Seven-time champion Roger Federer and top seed Novak Djokovic both had to fight back to claim their place in the Wimbledon semi-finals.
Federer, 32, lost the opening set of his quarter-final to fellow Swiss Stan Wawrinka before coming through 3-6 7-6 (7-5) 6-4 6-4 on Centre Court.
Djokovic, 27, was two sets to one down to Croatia's Marin Cilic, but recovered to win 6-1 3-6 6-7 (4-7) 6-2 6-2.
The Serb will meet Grigor Dimitrov, who beat defending champion Andy Murray.
On the other side of the draw, eighth seed Milos Raonic stands between 17-time Grand Slam winner Federer and his ninth Wimbledon final after the Canadian overcame Nick Kyrgios 6-7 (4-7) 6-2 6-4 7-6 (7-4).
Australian Kyrgios, ranked 144th in the world and only in the main draw as a wildcard, had defeated world number one Rafael Nadal and 13th seed Richard Gasquet on his way to the last eight.
But Raonic ended his dream run to become the first Canadian man to reach the Wimbledon semi-finals in 106 years.
Djokovic and Cilic's match on Court One was soundtracked by the noise of fans outside reacting to the end of Murray's title defence. And it seemed, at one point, that another upset might be in the offing.
|Seven-time Grand Slam champion Peter Fleming|
|"There were parts of this match when Djokovic was surly and frustrated but those moments passed. These guys are great champions because they are strong mental gladiators and can concentrate for such long periods."|
After losing the first set in 27 minutes, and with a record of defeats in each of his nine previous meetings with Djokovic, Cilic recovered to take the second courtesy of an early break.
With Djokovic's backhand and footing letting him down on a drying court, and Cilic's first serve landing more often, the 25-year-old also edged the third on a tie-break.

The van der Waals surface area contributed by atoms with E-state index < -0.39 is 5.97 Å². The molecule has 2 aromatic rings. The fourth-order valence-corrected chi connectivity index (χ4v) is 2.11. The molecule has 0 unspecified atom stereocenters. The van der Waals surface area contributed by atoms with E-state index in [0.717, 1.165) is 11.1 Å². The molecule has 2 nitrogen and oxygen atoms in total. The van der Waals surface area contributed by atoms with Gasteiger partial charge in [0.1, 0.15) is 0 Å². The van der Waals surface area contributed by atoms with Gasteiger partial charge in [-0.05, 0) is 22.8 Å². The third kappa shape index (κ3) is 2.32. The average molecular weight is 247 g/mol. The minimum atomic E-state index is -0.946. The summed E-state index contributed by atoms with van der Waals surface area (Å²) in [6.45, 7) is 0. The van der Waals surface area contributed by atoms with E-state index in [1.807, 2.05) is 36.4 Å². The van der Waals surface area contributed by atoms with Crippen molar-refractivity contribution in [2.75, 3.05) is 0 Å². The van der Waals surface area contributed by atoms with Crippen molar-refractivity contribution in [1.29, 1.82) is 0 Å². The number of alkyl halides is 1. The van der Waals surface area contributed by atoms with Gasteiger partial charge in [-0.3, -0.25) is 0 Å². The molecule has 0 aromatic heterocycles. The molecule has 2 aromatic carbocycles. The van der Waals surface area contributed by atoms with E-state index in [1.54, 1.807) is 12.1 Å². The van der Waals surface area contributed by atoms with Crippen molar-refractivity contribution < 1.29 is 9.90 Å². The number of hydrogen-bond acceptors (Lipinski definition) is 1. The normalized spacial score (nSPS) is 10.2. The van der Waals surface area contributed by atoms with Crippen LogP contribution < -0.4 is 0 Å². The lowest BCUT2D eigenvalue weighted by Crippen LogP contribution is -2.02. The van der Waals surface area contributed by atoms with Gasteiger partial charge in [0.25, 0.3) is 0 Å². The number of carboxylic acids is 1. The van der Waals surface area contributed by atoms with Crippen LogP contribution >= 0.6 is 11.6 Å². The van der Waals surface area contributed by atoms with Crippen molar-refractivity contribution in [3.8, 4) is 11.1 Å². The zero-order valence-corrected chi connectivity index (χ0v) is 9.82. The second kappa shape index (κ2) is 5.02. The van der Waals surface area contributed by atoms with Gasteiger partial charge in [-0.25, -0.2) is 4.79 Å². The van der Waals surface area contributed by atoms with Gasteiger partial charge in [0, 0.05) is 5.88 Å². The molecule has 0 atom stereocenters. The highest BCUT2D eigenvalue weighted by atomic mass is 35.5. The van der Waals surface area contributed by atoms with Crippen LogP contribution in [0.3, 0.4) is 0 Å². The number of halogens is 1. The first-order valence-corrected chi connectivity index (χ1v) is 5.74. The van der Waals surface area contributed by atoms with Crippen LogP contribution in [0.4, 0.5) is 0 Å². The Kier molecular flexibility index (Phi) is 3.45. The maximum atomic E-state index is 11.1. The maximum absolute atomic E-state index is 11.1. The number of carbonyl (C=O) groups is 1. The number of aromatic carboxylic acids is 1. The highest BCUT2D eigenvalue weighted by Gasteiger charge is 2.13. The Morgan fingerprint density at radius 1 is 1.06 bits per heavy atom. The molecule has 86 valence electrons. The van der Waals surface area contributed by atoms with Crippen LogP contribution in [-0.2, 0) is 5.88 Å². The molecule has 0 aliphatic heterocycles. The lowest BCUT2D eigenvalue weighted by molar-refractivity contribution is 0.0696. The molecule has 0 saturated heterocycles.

But a change of trainers gave Djokovic more confidence in his movement and the 2011 champion seized control back, breaking at the first two opportunities in the fourth before taking the fifth in similarly emphatic style.
"I've been there and I've played five-setters in my life," said Djokovic. "I was down and coming back. So I know what I needed to do.
"I thought that he got a little bit tired physically. He wasn't moving as well anymore. So I tried to get him from one corner to another, mix up the pace. I've done pretty well in the last two sets."
Federer also found himself down against Wawrinka, but showed glimpses of his best as he swept to victory.
Wawrinka, seeded one place below his compatriot at five, struggled to resist Federer's comeback as he struggled with an apparent stomach upset.
|Three-time Wimbledon champion John McEnroe|
|"A lot of things are turning Roger Federer's way. Rafael Nadal being knocked out is a big plus because he trails the head-to-head to him and Murray has gone too."|
"I was feeling not great, but nothing that I want or need to talk about," Wawrinka revealed after the match.
"It's tough [playing against a friend]," admitted Federer. "Stan played great especially in the first two sets, until he started to really struggle with his fitness.
"He was hitting it so well so I had to wait for my chance. We know each other's game so well and I wish him all the best for the rest of the season, because he has been great so far this year."
Raonic was celebrating reaching his first Grand Slam after a year in which he has reached the last eight at the French Open.
"It hasn't really sunk in yet, but it's great to have that kind of a win, especially at a tournament I have always wanted to do well at but previously couldn't," he told BBC Sport.
"It's another step forward for me when the goal is to be the best player in the world and this is one of those steps towards getting better.
"I am just so pleased to be able to do it on a big stage like this one."
And the 23-year-old is relishing the chance to take on the seven-time champion in the last four.
"I got to do what I have been doing and serve well," he added. "It will be a great challenge and one I will relish. I have to give it my all and compete hard and who knows what will happen."
Kyrgios, who will break into the world's top 60 for the first time after his run to the quarter-final, said he would work to ensure he had the game to compete at the top in future years.
"I'm not going to put so much pressure on myself, I'm just going to do the work, do everything right," he said.
"I think I'm capable of coming back to do something like win here. If my game continues to develop, I think I do have a shot."